Difficulty, Toleranance, Love, Survival: Fathers and Sons In, Out, and At War

Untitled Document

"Murderer": A fitting final utterance to Art
Spiegelman’s novel, Maus.

All the brutality one expects in a poignant presentation of the Holocaust and
Nazi evil is present in this book, this "remarkable work" that Jules
Feiffer describes as "awesome in its conception and execution . . .
at one and the same time a novel, a documentary, a memoir, and a comic book."
As author/mouse protagonist Spiegelman departs from his father at the end of
Book I (subtitled "My Father Bleeds History")—briefcase in one
hand, cigarette in another, head down—he utters this depressing final
statement, "murderer." But he is not talking of the Nazis. His father
is the murderer, for Spiegelman has just learned that his father long ago, distracted
by grief and confusion over his wife’s suicide, destroyed the journals she had
kept of the war and Holocaust—journals she had intended to be a legacy
to her son.

Thus we end on a mighty ambivalence: the son exploding/apologizing, the father
exploding/apologizing, the father shaken at the son’s disrespect, the son pleading
for information, the son, mollified and leaving in peace but uttering alone,
again, and finally, the word, ". . . murderer."

Of all the powerful dimensions of this work—its compelling stories, its historical
sweep, its psychological layers—and of course all the issues of media, text,
poetics, and rhetoric—it is the father-son relationship that I connect to foremost
of all. Art’s relationship with his father is taut with mixed feelings: of annoyance,
respect, understanding, awe, contempt, despair, pride, grief, and more. In this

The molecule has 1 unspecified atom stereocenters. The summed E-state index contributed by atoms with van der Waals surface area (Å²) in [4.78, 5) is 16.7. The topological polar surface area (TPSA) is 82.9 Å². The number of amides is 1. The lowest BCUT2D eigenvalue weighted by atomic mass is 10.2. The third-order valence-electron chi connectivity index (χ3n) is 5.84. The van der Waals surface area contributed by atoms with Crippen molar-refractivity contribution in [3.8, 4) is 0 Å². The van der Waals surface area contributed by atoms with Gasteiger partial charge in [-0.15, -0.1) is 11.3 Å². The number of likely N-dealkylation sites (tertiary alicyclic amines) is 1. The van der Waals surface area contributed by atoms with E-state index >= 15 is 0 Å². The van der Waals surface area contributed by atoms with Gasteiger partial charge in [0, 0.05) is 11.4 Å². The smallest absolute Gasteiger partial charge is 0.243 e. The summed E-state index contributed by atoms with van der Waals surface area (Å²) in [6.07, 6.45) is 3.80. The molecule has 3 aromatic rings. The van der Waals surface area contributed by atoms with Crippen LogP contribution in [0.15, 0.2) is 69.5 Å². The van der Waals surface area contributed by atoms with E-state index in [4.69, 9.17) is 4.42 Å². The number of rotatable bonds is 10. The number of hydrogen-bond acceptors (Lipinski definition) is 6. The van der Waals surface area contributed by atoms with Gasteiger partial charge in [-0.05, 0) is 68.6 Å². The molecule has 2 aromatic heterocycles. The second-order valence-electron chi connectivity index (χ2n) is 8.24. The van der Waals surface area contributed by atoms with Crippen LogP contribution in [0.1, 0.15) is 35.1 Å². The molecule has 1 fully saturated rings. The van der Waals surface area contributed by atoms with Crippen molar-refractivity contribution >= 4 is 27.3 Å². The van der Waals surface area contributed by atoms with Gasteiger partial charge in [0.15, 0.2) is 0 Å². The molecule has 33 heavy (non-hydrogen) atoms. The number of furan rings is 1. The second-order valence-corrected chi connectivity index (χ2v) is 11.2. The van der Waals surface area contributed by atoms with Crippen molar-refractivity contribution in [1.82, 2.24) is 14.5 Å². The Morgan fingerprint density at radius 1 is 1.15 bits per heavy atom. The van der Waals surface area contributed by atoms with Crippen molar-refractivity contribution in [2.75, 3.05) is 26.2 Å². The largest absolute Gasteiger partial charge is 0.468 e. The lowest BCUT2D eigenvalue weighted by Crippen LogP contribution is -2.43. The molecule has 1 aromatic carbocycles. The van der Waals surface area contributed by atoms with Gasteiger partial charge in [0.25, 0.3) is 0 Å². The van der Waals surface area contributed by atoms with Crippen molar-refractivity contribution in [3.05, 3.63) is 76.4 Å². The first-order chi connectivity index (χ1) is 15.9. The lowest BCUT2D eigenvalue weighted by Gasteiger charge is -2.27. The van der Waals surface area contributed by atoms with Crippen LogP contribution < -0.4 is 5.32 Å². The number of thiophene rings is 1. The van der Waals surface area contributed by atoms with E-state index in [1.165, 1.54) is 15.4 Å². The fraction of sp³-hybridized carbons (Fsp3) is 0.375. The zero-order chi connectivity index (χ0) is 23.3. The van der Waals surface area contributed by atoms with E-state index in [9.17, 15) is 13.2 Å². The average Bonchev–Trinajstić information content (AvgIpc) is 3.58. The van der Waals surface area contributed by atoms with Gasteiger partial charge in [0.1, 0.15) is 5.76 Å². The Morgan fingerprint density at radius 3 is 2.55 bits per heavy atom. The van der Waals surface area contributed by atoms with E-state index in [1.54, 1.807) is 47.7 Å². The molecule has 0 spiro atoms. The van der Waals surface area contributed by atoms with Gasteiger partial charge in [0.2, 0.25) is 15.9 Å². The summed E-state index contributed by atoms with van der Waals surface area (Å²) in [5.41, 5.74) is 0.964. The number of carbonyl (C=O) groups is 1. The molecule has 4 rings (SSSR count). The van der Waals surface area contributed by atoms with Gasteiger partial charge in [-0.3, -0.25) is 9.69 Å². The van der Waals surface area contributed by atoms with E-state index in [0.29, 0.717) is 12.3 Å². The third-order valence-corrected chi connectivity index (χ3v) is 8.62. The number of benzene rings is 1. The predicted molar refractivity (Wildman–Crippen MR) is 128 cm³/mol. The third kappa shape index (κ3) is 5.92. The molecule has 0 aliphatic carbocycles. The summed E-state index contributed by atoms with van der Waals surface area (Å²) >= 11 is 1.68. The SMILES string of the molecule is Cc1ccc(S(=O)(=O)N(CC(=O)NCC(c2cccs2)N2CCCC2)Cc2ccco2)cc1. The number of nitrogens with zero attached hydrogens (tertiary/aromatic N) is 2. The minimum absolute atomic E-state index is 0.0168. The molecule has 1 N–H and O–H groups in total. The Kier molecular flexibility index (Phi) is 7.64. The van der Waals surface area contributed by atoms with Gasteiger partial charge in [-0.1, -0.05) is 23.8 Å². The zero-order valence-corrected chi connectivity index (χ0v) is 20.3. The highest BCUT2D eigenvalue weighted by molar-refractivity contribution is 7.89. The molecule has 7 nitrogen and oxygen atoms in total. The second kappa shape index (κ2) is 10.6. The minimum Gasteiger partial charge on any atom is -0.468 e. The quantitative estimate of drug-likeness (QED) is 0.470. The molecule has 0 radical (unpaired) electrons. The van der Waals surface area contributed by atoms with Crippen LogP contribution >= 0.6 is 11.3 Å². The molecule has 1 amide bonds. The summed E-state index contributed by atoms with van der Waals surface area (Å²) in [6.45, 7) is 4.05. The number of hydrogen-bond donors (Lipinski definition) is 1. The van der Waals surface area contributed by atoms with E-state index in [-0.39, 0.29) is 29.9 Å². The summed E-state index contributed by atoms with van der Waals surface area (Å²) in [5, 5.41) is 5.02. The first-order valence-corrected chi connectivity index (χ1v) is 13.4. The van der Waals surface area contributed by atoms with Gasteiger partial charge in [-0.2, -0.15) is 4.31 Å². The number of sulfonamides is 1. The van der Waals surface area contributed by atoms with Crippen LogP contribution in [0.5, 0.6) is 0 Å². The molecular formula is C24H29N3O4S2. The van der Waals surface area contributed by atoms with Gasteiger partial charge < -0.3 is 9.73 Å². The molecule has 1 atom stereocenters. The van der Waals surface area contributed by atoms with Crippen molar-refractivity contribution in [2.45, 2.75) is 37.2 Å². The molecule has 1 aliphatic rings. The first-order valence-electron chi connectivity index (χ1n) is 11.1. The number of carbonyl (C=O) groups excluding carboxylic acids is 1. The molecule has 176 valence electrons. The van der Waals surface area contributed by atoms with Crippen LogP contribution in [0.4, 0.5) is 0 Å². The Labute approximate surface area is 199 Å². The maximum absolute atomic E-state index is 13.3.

sense, the book is probably resonant to every child who had a father, or rather
every child who had a father who was present as the child grew into adulthood.
But there is something about the quality, or perhaps the actual content, of
the relationship—both aspects, the positive and negative—that reminds me of
my relationship with my father.

My father could be a difficult man, but reading a book like Maus makes
me look to the Depression, World War II, and all the other stresses of the twentieth
century as causes of that difficulty. And I should be honest: some of the difficulty
stems from my personality, with its inward ways, much like Spiegelman’s. For
I need but look at my brothers, Joe in particular, who has written most lovingly
and accurately of our father’s uniqueness. Take
a look at his touching and fun memoir here
. But there is something in Spiegelman’s
portrayal of his father that rings an eerie bell. The frugality, the directness,
the aggressive care of both men are striking. Nothing of hesitation or shyness
in either of these men. And yet at the same time, the shocking tenderness from
time to time. Can these qualities be attributed, somehow, to the effects of
living through the twenties, thirties, and forties and surviving despite it

Or is it just a matter of being in a family and taking what comes with the
territory? Maus raises questions of family dynamics of incredible and
deep resonance. Spiegelman interweaves tales of marital discord, parental scolding,
and typical family squabbles with episodes of unspeakable heroism, courage,
and good and bad fortune. Through it all there is one given: survival. On the
one hand there is an incredible closeness in this family (all families) that
allows the most extreme circumstances just to be. It all hangs out there—in
"dissolution," I’d call it: an agreement to look beyond the unresolved
matters in a way that is completely natural in families, as it is nowhere else.
On the other hand, there is the opposite of closeness and tolerance and acceptance,
for here are people so different, so uninvolved . . . just so very
different. Part of the magic of Maus is its portrayal of two "aliens"
sharing a space and entering into one another’s world. The father brings Art
into his past—not only the war, but also his youth and life, including
his early romances, his struggles to establish himself, his rhythms of life.
And the son attempts to bring the father into the writer’s/artist’s world he
inhabits. That’s something I never attempted with my father, and I’m not sure
I could, so I envy Spiegelman that expression and honesty.

The depictions of the family ambivalences are not all as poignant and disturbing
as the heart-wrenching final word of Volume 1. Some of the narration is borderline
humorous. There is the episode when Art, at the conclusion of one interview
session can’t find his coat. We soon find that the father—who is a renowned
miser, (a stereotypical Jewish miser, Art fears)—has thrown out Art’s